Quintin Scott graduated Sunday from Chicago’s Crane Medical Prep High School with a head start to becoming a professional welder and a direct pipeline to Mayor Lori Lightfoot.
The two met in March during a trades job fair at McCormick Place, where Lightfoot passed her phone number to Scott and encouraged him to keep in touch.
Scott’s teacher, Robert Green, said he asked Scott to see those digits. “He said, ‘Oh no, Mr. Green, I can’t show you this number,’” Green recalled with a chuckle. “I said, ‘You’re a smart kid, man.’”
Scott has become the face of Chicago Builds, a two-year Chicago Public Schools construction training program for upperclassmen. He plans to forgo thousands of dollars in college scholarship offers to pursue a five-year apprenticeship program with Chicago Pipefitters Local 597. If he completes the program and becomes a journeyman, Scott could be making $54 an hour.
CPS anticipates 32 Chicago Builds students will graduate this year, with 26 entering trade employment or continuing their training. Those who have worked with Scott say he stands out among this group because of his maturity, work ethic and commitment to welding.
“He’s a rare individual. He’s dedicated. He’s motivated. I mean, he’s everything you want in a worker,” Local 597 Admissions Director Adam Sutter said.
Sutter said his colleagues told him, “You gotta get more kids like this out here.”
Chicago Builds dates back to 2016, when the Board of Education approved its launch at Dunbar Vocational Career Academy. The program is meant to serve 120 students each school year, with half from Dunbar and half from outside the Bronzeville high school. The capital budget for the 2016-17 school year included $4.4 million for new labs and equipment for Chicago Builds, at the time called Chicago’s first comprehensive trade program.
Isaac Carter, who used to be campus manager for Chicago Builds, said the initiative was the brainchild of former Mayor Rahm Emanuel and U.S. Rep. Bobby Rush. They wanted to develop a talent pool for the construction industry and create more options for graduating students. Dunbar was selected as the home for this program, Carter said, because of its roots as a vocational technical school and its central location. Students spend part of their day at their own high school and travel to Dunbar for these classes.
“I think the most difficult thing was getting the word out to different schools across the district and also figuring out, how do we break down the barriers of transportation? … What times of day to host it? How does it fit into the various bell schedules across the district?” said Carter, who left CPS last year to work with the Kalamazoo Regional Educational Service Agency in Michigan.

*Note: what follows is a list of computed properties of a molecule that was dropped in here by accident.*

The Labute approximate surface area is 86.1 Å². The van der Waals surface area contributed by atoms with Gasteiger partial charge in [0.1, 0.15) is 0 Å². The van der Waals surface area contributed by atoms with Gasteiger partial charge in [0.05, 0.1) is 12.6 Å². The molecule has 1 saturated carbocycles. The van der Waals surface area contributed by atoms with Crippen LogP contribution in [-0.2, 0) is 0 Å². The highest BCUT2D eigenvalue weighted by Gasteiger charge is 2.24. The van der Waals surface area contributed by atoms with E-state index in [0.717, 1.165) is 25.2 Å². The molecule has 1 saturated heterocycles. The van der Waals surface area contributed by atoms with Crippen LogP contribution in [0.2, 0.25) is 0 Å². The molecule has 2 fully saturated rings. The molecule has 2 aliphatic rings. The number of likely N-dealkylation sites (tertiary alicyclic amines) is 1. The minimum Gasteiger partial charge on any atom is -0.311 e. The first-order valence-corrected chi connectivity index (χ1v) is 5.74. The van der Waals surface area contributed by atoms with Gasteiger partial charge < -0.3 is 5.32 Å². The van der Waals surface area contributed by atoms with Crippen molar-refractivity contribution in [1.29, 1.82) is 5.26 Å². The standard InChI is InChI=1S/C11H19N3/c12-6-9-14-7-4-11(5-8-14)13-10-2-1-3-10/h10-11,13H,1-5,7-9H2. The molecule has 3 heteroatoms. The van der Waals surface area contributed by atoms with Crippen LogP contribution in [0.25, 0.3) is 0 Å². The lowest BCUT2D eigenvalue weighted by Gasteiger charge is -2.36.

There are now 82 students in Chicago Builds, which costs $1 million annually to run, according to CPS.
In their first year, teens take an introduction to construction course and complete a 10-week rotation in each of the career pathways: electrical, carpentry, heating and cooling, and welding.
Hands-on instruction proved to be difficult during the COVID-19 pandemic when CPS buildings were closed.
The district was remote for most of Scott’s junior year, his first year in Chicago Builds. Green said while other students struggled to learn from home, Scott showed up to class, turned on his camera, paid attention and participated. Early coursework focuses on how to operate machinery safely.
Another key component of Chicago Builds is the summer work experience between the first and second years. Scott interned last summer with the Pipefitters Union, where Sutter said he “blew it out of the water. They were impressed with him right away.” Scott said he “did whatever they asked me,” including cutting pipes, working with different saws and cleaning up around the shops. The union even hired him full time for an extra month past his internship.
Scott applied for the Pipefitters apprenticeship program, where pay is said to start around $22 an hour. Sutter said acceptances for the class beginning in July will be announced soon. Scott has a “really, really good shot at getting selected,” Sutter said.
CPS said Scott — a varsity basketball player who boasts a 3.14 grade-point average — received about a dozen college acceptance letters, with a few offering scholarship money for a combined amount of $215,000. The Auburn Gresham resident said he chose the pipe fitters over college because he’s familiar with the training.
“College isn’t for everyone,” Scott said. The trades are “another career pathway to take a look at.”
The trade publication Industrial Safety and Hygiene News reported in 2019 that there were nearly half a million more jobs available in the skilled trades than workers who had the skills to fill those positions. That number is expected to rise to 2 million within a decade.
The application for fall entry into Chicago Builds is open to rising 11th and 12th grade students. Paperwork is due June 30. There are no minimum academic requirements for admission, though priority is given to rising juniors.
South Shore resident Mekyel Applewhite, who graduated from the Chicago Builds program in 2018, said he is three years into a five-year apprentice program with IBEW Local 134 for aspiring electricians. Applewhite said he recently bumped into a fellow Chicago Builds alumnus on a job. He called the program life-changing.
“I wouldn’t say that I didn’t want to go to college, but I didn’t want to jump right into taking out a lot of loans and everything. So it was a great path for me because I actually started making money — more money than I ever had made,” Applewhite said, noting that he earns more than $62,000 a year.
“It’s something new every day. You’re never doing the same thing. It’s like a never-ending learning experience.”